9. Having gone to UW-Madison in the late 80’s, I can say it was going on then too. But despite the constant suggestion that politics have never been so polarized as now, I am constantly annoyed by how often people foray into highly contentious discussions in a way that seems to suggest anyone they would feel comfortable discussing the issue with must certainly share their perspective. The assumption is far more annoying than the actual difference of opinion. The embedded assumption is essentially an insult. Ironically, it seems to be popular amongst those who give lip service to sensitivity, diversity etc: “Celebrate Difference”, “Co-exist”

  10. I have had almost identical experiences as a historian. One of the best examples occurred a year or two ago. The American Historical Association’s annual meeting always occurs in early January at rotating locations. Several years ahead of time they planned to hold the Jan. 2010 meeting in San Diego. About a year before the meeting, someone found out that the owner of the primary conference hotel had donated money to Proposition 8. At the 2009 annual meeting some proposed a boycott, but others brought up the (rational!) argument that the AHA would lose over $1 million in cancellation fees. They decided to hold a series of panel sessions at the 2010 meeting on “Historical Perspectives on Same-Sex Marriage.” I looked over the paper titles on those panels and could see no papers that defended marriage as traditionally understood (between a man and a woman). The whole process was carried out with no acknowledgement that rational people might disagree on the issue, only that the AHA had to respond to this “bigotry”. Sadly, that seems to be the pattern on a variety of issues.

  11. Since most professors believe it is their mission to re-form their students into godless, relativistic leftists, I believe they feel that every opportunity to spout anti-religious, anti-capitalist, anti-military dogma is a teaching moment. And since status is the principal currency in the Academy (not talent or practical application thereof) it is incumbent to fathom the prevailing opinions and conform to those to which status is attached. To hold low status ideas requires more personal strength (and adherence to facts) than most of them can muster.

  12. I originally got a BS degree from a Cal-State University in the late 80’s, and went back about 3 years ago for graduate classes. Both degrees in engineering. The change was amazingly stark.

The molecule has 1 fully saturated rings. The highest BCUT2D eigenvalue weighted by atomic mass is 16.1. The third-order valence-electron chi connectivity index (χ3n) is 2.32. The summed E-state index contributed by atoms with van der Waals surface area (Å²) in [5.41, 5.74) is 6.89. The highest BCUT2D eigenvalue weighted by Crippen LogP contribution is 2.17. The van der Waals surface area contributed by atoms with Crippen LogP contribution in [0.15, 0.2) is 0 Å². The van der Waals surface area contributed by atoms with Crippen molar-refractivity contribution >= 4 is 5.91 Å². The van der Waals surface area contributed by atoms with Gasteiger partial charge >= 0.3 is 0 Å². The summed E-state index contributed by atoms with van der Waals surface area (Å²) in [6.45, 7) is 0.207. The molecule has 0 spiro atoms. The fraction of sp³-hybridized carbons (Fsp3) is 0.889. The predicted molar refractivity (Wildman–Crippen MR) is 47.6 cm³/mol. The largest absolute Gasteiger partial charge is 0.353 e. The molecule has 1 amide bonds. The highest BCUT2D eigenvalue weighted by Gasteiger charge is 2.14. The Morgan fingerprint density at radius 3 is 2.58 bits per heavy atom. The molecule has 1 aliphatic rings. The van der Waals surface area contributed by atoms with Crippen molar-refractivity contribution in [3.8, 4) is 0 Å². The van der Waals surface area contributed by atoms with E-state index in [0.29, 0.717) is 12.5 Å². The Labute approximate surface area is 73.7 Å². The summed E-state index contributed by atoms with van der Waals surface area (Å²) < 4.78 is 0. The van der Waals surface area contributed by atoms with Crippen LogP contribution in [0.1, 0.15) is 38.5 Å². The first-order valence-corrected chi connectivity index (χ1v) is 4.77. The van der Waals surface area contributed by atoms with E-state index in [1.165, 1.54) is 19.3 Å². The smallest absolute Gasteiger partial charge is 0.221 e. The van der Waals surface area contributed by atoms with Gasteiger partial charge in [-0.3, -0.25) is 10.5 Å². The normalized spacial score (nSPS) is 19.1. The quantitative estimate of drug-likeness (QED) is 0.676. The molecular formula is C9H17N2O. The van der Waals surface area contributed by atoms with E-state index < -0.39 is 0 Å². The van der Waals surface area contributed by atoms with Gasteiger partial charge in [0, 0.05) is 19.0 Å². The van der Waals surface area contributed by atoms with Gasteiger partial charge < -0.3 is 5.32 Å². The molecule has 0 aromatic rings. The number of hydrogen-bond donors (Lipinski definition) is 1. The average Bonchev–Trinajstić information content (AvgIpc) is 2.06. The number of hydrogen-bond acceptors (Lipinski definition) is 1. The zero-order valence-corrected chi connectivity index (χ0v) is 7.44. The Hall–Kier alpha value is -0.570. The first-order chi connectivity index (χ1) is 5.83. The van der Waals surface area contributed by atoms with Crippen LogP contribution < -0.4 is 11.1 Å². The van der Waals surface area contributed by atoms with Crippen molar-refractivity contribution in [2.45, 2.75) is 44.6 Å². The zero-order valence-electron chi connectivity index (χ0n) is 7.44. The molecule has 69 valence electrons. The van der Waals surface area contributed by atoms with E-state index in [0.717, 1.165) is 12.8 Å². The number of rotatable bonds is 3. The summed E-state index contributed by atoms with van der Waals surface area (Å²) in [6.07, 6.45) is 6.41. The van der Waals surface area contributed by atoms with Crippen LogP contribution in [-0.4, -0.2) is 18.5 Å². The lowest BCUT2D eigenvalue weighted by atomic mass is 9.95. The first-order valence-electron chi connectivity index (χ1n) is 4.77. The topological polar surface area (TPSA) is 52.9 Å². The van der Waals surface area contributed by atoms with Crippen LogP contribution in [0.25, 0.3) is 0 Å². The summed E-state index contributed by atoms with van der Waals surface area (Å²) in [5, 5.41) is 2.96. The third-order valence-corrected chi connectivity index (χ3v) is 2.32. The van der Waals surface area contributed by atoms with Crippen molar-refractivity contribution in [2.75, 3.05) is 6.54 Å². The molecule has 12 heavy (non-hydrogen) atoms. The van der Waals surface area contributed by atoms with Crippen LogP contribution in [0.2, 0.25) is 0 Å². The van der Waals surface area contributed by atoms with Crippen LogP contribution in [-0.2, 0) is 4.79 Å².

The professors today spent nearly every class mentioning political topics, why Republicans are evil liars, and so on. Even for a engineering project management class, a third of the class was spent on global warming and how to calculate this into the plan. In one case, the professor spoke about how Republicans were lying about the existence of terrorism. I spoke up and mentioned that my hotels in Istanbul and Jerusalem were both bombed shortly after my visits in 2001, and the professor spoke to the rest of the class to say after pointing at me, “See, these are the kinds of lies these people keep making to cover their racism.” I walked out of the room, and wrote a letter to the dean, and got no reply at all.
    I honestly think that our educational system has eroded dramatically in the past two decades, and I don’t think it’s reversible any longer.
    I think we need to consider splitting the country into a couple parts: one where the left could feel comfortable, and one where the right could do the same. Let’s then compare the results.

  13. The triumph of the vicious sheep. It has been thus for decades at lesser institutions and now dominates the better one as well. When I taught at UC Berkeley in the 1990s there was much less of this nonsense and much more openness and true diversity despite the UCB reputation.

  14. I have experienced the same thing in various settings outside of the university setting. Many leftists have an attitude of moral superiority that is quite offensive to me. Fortunately, I have situated my life so that most leftists are aware of my politics and avoid talking about politics in front of me.

  15. Huh..
    I think we need to bring back the ‘Fairness Doctrine’ and apply it to the educational system, from bottom to top. Wouldn’t that even out the ‘disparate impact’ of all the leftists’ in our, largely, gov’t supported educational system?

  16. “It seems never to dawn on most academics that someone in their midst might actually disagree with them about politics.”
    This is true, and it drives me batty. I also find that people who expect total conformity are extremely intolerant of other views, and very disdainful of freedom of speech.

  17. I have seen this and worse. I work at a university and am surrounded by leftists. And elitists. And hypocrites. I was shocked to hear a department head brag that he once blocked a faculty member from getting tenure because the instructor wasn’t liberal enough.
    The element I find most disturbing is people who don’t agree with them are treated. I’ve seen two angry conservatives disagree and they can say some rough things. But I’ve heard liberals say things like “I hope he dies” and “His wife should get cancer – that will teach him.” Not once, but repeatedly – from a notable number for staff and faculty at the schools I’ve worked for. It is disturbing.

  18. Ignorance and prejudice reign in the academy as in any self-perpetuating power structure.
    The difference is, its subjects in many cases deny that this is the case (in the academy).

  19. I’m a bit confused myself, Professor Patai. I have been a water safety instructor and it never would have occurred to me to mention politics when I was giving swimming lessons.
    There is a term for the idea that politics should permeate everything and, therefore, everything is susceptible to politics. It’s called “totalitarianism.”